EASD 2020 Highlights

Conference summaries


CAPTURE: a cross-sectional study of the contemporary (2019) prevalence of cardiovascular disease in adults with type 2 diabetes across 13 countries

Presented by:

Ofri Mosenzon, MD, PhD

  • CAPTURE estimated the prevalence of CVD in almost 10,000 adults with T2D from 13 countries.
  • In 2019, around one-third of adults with T2D had established CVD.
  • Less than one-fourth of adults with T2D and established CVD were being prescribed a glucose-lowering agent with demonstrated CV benefit.

What do we already know about this topic?

  • Cardiovascular disease (CVD) comprises the largest cause of morbidity and mortality in people with type 2 diabetes (T2D).1
  • There is a paucity of data on the prevalence of CVD among people with T2D.
  • Recent findings from cardiovascular (CV) outcomes trials showed a CV benefit with some GLP-1 receptor agonists and SGLT-2 inhibitors and are changing treatment recommendations.2
  • Understanding the impact of this paradigm shift requires data on the prevalence of CVD in people with T2D.

How was this study conducted?

  • CAPTURE was a multinational, cross-sectional, non-interventional study of adults aged ≥18 years with T2D attending a single routine healthcare visit in primary or specialist care between December 2018 and September 2019.
  • The primary endpoint was overall prevalence estimate of CVD across all 13 countries, weighted to account for the size of the diabetes population of each country.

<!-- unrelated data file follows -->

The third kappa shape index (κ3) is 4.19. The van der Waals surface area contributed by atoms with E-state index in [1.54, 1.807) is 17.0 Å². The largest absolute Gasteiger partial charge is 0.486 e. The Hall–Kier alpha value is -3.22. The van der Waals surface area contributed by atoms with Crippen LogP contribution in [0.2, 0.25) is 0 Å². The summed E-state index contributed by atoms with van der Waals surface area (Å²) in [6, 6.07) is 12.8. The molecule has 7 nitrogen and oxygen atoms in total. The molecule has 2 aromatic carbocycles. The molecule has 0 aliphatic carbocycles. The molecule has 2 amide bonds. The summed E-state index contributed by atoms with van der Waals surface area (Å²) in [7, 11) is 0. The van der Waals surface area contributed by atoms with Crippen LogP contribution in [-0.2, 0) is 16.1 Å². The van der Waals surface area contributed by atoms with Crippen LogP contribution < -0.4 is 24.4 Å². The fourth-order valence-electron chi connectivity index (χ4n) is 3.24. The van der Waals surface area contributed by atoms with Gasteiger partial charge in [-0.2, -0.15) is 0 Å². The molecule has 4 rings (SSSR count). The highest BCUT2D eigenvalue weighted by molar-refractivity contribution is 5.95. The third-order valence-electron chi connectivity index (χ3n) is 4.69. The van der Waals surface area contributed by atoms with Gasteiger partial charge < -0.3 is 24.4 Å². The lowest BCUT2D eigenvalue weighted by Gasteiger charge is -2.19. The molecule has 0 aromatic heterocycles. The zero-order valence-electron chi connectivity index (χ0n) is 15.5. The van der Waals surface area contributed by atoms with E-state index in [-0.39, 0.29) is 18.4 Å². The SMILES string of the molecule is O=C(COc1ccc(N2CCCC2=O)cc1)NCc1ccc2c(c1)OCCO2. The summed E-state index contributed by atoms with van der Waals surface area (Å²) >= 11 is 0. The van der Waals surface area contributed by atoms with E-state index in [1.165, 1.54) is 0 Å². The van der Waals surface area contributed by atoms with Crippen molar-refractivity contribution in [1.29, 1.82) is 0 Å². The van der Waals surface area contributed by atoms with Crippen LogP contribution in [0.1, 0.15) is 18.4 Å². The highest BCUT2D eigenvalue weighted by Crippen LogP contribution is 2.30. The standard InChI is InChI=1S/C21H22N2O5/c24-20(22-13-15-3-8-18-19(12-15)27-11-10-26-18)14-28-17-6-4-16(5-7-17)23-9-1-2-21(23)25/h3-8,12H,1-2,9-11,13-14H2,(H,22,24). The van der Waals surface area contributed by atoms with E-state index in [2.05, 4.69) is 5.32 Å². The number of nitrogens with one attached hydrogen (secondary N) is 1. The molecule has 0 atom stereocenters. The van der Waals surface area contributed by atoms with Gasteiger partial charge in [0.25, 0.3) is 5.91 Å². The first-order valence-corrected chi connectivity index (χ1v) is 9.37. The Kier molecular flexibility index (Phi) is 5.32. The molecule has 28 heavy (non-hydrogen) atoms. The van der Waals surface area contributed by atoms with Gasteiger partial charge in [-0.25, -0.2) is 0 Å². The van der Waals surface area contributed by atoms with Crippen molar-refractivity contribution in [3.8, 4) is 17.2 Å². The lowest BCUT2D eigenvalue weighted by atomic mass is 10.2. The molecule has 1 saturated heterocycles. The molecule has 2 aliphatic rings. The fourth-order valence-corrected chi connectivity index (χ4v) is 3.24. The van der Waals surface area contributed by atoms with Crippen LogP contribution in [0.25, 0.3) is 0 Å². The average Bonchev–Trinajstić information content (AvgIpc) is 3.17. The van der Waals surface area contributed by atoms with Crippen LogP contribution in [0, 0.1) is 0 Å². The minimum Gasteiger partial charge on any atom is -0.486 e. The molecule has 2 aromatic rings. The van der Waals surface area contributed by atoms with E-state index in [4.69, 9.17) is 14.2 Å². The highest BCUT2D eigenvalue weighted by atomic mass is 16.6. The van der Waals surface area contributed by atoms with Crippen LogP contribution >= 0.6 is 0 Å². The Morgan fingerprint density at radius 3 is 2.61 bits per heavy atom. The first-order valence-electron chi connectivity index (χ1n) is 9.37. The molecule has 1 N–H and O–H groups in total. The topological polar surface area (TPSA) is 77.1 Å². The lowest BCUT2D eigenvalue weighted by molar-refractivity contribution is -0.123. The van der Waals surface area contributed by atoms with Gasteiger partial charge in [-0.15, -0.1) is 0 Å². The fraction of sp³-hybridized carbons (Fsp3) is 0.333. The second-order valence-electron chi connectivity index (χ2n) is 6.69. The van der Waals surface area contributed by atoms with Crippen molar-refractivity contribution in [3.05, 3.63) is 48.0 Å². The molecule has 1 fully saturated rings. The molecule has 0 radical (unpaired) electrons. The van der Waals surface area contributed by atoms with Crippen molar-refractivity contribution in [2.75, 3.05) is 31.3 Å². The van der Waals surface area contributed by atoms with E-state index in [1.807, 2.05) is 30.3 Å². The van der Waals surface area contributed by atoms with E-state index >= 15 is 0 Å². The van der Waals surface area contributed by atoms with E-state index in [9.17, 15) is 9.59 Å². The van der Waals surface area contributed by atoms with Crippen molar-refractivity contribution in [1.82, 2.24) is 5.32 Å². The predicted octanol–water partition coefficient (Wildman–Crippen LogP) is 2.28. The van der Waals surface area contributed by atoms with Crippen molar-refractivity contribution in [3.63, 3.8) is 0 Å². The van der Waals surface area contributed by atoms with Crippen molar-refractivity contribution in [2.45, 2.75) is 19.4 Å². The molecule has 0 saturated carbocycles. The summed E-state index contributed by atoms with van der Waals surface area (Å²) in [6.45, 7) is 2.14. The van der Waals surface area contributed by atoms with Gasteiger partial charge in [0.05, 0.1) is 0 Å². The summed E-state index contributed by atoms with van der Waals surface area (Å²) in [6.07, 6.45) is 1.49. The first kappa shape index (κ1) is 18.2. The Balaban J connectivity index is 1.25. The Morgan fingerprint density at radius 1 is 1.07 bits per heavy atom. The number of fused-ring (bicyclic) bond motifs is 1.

What does this study add?

  • 9823 participants were included, 4502 from primary care and 5321 from specialist care.
  • Overall weighted CVD prevalence was estimated at 34.8% (95% CI 32.7-36.8%), which was similar across primary (35.6%) and specialist care (32.1%).
  • Overall weighted atherosclerotic cardiovascular disease (ASCVD) prevalence was estimated at 31.8% (95% CI 29.7-33.8), which was similar across primary (30.3%) and specialist care (32.1%).
  • Those with CVD were older than those without (68 vs. 62 years), with longer duration of diabetes (13.0 vs. 9.8 years).
  • Use of CV medications was greater in patients with CVD, with no differences in use of glucose-lowering medications in those with and without CVD.
  • Less than 25% of patients overall used a glucose-lowering agent with demonstrated CV benefit, with similar rates in those with and without CVD.


How does this study impact clinical practice?

  • CAPTURE is a cross-sectional study that estimated the prevalence of CVD in nearly 10,000 adults with T2D from 13 countries using standardised methodology.
  • In 2019, approximately one in three adults with T2D attending a primary or specialist healthcare visit had established CVD.
  • Fewer than one and four adults with T2D and established CVD used a glucose-lowering agent with demonstrated CV benefit.
  • Future studies are required to evaluate the implementation and impact of the recent updates to T2D and cardiology treatment guidelines.



  1. Gerstein HC. Diabetes: Dysglycaemia as a cause of cardiovascular outcomes. Nat Rev Endocrinol. 2015;11(9):508-10.
  2. Buse JB, Wexler DJ, Tsapas A, et al. 2019 update to: Management of hyperglycaemia in type 2 diabetes, 2018. A consensus report by the American Diabetes Association (ADA) and the European Association for the Study of Diabetes (EASD). Diabetologia. 2020 Feb;63(2):221-8.


Related content

  • Einarson TR, Acs A, Ludwig C, Panton UH. Prevalence of cardiovascular disease in type 2 diabetes: a systematic literature review of scientific evidence from across the world in 2007-2017. Cardiovasc Diabetol. 2018 Jun 8;17(1):83.


This is a highlights summary of an oral session given at the EASD 2020 Virtual Meeting and presented by:

Ofri Mosenzon, MD, PhD
Ichan School of Medicine at Mount Sinai, New York, NY, USA

The presenting authors of the original session had no part in the creation of this conference highlights summary. 

The content is produced by Infomedica. The summary text was drafted by Patrick Moore, PhD, and reviewed by Marco Gallo, MD, an independent external expert, and approved by Florian Toti, MD, the scientific editor of the program.


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